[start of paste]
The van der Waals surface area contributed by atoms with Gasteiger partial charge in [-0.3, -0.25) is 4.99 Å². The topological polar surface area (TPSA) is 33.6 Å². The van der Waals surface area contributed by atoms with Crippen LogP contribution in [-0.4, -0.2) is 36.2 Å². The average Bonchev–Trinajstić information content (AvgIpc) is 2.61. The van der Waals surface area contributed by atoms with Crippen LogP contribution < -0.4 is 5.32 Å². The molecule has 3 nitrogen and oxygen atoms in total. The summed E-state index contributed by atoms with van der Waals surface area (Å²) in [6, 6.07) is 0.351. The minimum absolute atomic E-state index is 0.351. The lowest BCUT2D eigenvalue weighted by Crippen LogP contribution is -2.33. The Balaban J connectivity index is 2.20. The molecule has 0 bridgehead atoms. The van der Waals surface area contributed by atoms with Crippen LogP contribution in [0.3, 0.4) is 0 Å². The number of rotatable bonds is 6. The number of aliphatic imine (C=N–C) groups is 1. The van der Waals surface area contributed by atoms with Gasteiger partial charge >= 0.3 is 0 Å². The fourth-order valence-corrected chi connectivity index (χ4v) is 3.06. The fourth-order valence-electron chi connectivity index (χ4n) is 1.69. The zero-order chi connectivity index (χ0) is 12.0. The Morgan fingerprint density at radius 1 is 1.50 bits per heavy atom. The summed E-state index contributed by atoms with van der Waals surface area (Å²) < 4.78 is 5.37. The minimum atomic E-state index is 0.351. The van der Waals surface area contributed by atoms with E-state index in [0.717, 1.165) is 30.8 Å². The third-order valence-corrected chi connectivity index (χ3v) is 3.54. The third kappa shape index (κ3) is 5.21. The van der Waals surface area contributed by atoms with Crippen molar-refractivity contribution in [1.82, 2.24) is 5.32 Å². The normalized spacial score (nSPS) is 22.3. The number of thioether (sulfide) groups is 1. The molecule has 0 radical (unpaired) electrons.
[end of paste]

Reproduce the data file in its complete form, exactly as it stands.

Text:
The van der Waals surface area contributed by atoms with Gasteiger partial charge in [-0.3, -0.25) is 4.99 Å². The topological polar surface area (TPSA) is 33.6 Å². The van der Waals surface area contributed by atoms with Crippen LogP contribution in [-0.4, -0.2) is 36.2 Å². The average Bonchev–Trinajstić information content (AvgIpc) is 2.61. The van der Waals surface area contributed by atoms with Crippen LogP contribution < -0.4 is 5.32 Å². The molecule has 3 nitrogen and oxygen atoms in total. The summed E-state index contributed by atoms with van der Waals surface area (Å²) in [6, 6.07) is 0.351. The minimum absolute atomic E-state index is 0.351. The lowest BCUT2D eigenvalue weighted by Crippen LogP contribution is -2.33. The Balaban J connectivity index is 2.20. The molecule has 0 bridgehead atoms. The van der Waals surface area contributed by atoms with Crippen LogP contribution in [0.3, 0.4) is 0 Å². The number of rotatable bonds is 6. The number of aliphatic imine (C=N–C) groups is 1. The van der Waals surface area contributed by atoms with Gasteiger partial charge >= 0.3 is 0 Å². The fourth-order valence-corrected chi connectivity index (χ4v) is 3.06. The fourth-order valence-electron chi connectivity index (χ4n) is 1.69. The zero-order chi connectivity index (χ0) is 12.0. The Morgan fingerprint density at radius 1 is 1.50 bits per heavy atom. The summed E-state index contributed by atoms with van der Waals surface area (Å²) < 4.78 is 5.37. The minimum atomic E-state index is 0.351. The van der Waals surface area contributed by atoms with E-state index in [0.717, 1.165) is 30.8 Å². The third-order valence-corrected chi connectivity index (χ3v) is 3.54. The third kappa shape index (κ3) is 5.21. The van der Waals surface area contributed by atoms with Crippen molar-refractivity contribution in [1.82, 2.24) is 5.32 Å². The normalized spacial score (nSPS) is 22.3. The number of thioether (sulfide) groups is 1. The molecule has 0 radical (unpaired) electrons.